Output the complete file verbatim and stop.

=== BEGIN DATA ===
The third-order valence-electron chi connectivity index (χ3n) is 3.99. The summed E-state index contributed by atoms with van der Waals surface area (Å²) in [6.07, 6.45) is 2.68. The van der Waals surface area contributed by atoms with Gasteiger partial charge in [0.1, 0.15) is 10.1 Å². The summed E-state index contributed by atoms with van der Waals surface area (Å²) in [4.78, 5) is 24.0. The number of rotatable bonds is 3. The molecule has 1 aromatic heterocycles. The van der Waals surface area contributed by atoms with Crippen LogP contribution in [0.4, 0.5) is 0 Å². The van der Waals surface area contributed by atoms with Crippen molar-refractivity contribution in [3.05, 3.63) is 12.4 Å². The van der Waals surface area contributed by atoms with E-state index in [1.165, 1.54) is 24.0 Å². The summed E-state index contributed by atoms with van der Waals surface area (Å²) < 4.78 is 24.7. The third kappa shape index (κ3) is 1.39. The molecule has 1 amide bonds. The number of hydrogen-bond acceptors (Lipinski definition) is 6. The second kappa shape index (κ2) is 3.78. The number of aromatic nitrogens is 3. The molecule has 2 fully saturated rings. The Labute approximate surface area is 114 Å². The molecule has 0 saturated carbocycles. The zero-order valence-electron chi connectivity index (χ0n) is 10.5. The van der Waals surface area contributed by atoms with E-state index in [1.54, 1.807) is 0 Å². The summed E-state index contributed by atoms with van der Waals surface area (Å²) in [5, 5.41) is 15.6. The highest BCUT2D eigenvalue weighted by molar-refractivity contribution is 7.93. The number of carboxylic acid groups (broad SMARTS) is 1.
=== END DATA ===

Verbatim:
The third-order valence-electron chi connectivity index (χ3n) is 3.99. The summed E-state index contributed by atoms with van der Waals surface area (Å²) in [6.07, 6.45) is 2.68. The van der Waals surface area contributed by atoms with Gasteiger partial charge in [0.1, 0.15) is 10.1 Å². The summed E-state index contributed by atoms with van der Waals surface area (Å²) in [4.78, 5) is 24.0. The number of rotatable bonds is 3. The molecule has 1 aromatic heterocycles. The van der Waals surface area contributed by atoms with Crippen LogP contribution in [0.4, 0.5) is 0 Å². The van der Waals surface area contributed by atoms with Crippen molar-refractivity contribution in [3.05, 3.63) is 12.4 Å². The van der Waals surface area contributed by atoms with E-state index in [1.165, 1.54) is 24.0 Å². The summed E-state index contributed by atoms with van der Waals surface area (Å²) < 4.78 is 24.7. The third kappa shape index (κ3) is 1.39. The molecule has 1 amide bonds. The number of hydrogen-bond acceptors (Lipinski definition) is 6. The second kappa shape index (κ2) is 3.78. The number of aromatic nitrogens is 3. The molecule has 2 fully saturated rings. The Labute approximate surface area is 114 Å². The molecule has 0 saturated carbocycles. The zero-order valence-electron chi connectivity index (χ0n) is 10.5. The van der Waals surface area contributed by atoms with E-state index in [1.54, 1.807) is 0 Å². The summed E-state index contributed by atoms with van der Waals surface area (Å²) in [5, 5.41) is 15.6. The highest BCUT2D eigenvalue weighted by molar-refractivity contribution is 7.93. The number of carboxylic acid groups (broad SMARTS) is 1.